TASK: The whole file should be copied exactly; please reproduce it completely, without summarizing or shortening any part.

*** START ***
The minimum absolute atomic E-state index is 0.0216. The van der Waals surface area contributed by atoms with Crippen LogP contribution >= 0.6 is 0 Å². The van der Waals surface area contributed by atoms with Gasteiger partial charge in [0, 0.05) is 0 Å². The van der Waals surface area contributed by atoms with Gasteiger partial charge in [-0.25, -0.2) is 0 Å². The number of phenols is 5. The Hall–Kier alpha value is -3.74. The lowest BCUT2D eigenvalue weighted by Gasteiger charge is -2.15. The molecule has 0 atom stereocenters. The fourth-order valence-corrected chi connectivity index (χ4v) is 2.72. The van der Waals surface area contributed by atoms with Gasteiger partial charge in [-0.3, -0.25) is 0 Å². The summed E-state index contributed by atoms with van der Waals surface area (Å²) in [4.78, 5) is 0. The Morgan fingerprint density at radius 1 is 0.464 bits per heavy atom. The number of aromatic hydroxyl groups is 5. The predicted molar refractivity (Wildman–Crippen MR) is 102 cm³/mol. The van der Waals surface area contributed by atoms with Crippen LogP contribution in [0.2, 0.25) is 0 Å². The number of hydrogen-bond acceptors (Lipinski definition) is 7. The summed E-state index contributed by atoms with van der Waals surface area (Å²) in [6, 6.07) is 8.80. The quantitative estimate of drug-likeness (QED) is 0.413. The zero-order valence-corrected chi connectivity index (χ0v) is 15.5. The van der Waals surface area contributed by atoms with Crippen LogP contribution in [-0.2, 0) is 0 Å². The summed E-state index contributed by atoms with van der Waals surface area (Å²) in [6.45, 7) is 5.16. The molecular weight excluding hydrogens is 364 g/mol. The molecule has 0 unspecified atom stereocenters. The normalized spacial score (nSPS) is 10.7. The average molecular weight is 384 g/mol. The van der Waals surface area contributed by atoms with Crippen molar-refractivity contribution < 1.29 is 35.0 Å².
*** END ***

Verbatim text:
The minimum absolute atomic E-state index is 0.0216. The van der Waals surface area contributed by atoms with Crippen LogP contribution >= 0.6 is 0 Å². The van der Waals surface area contributed by atoms with Gasteiger partial charge in [0, 0.05) is 0 Å². The van der Waals surface area contributed by atoms with Gasteiger partial charge in [-0.25, -0.2) is 0 Å². The number of phenols is 5. The Hall–Kier alpha value is -3.74. The lowest BCUT2D eigenvalue weighted by Gasteiger charge is -2.15. The molecule has 0 atom stereocenters. The fourth-order valence-corrected chi connectivity index (χ4v) is 2.72. The van der Waals surface area contributed by atoms with Gasteiger partial charge in [-0.3, -0.25) is 0 Å². The summed E-state index contributed by atoms with van der Waals surface area (Å²) in [4.78, 5) is 0. The Morgan fingerprint density at radius 1 is 0.464 bits per heavy atom. The number of aromatic hydroxyl groups is 5. The predicted molar refractivity (Wildman–Crippen MR) is 102 cm³/mol. The van der Waals surface area contributed by atoms with Crippen LogP contribution in [0.2, 0.25) is 0 Å². The number of hydrogen-bond acceptors (Lipinski definition) is 7. The summed E-state index contributed by atoms with van der Waals surface area (Å²) in [6, 6.07) is 8.80. The quantitative estimate of drug-likeness (QED) is 0.413. The zero-order valence-corrected chi connectivity index (χ0v) is 15.5. The van der Waals surface area contributed by atoms with Crippen LogP contribution in [-0.2, 0) is 0 Å². The summed E-state index contributed by atoms with van der Waals surface area (Å²) in [6.45, 7) is 5.16. The molecular weight excluding hydrogens is 364 g/mol. The molecule has 0 unspecified atom stereocenters. The normalized spacial score (nSPS) is 10.7. The average molecular weight is 384 g/mol. The van der Waals surface area contributed by atoms with Crippen molar-refractivity contribution < 1.29 is 35.0 Å².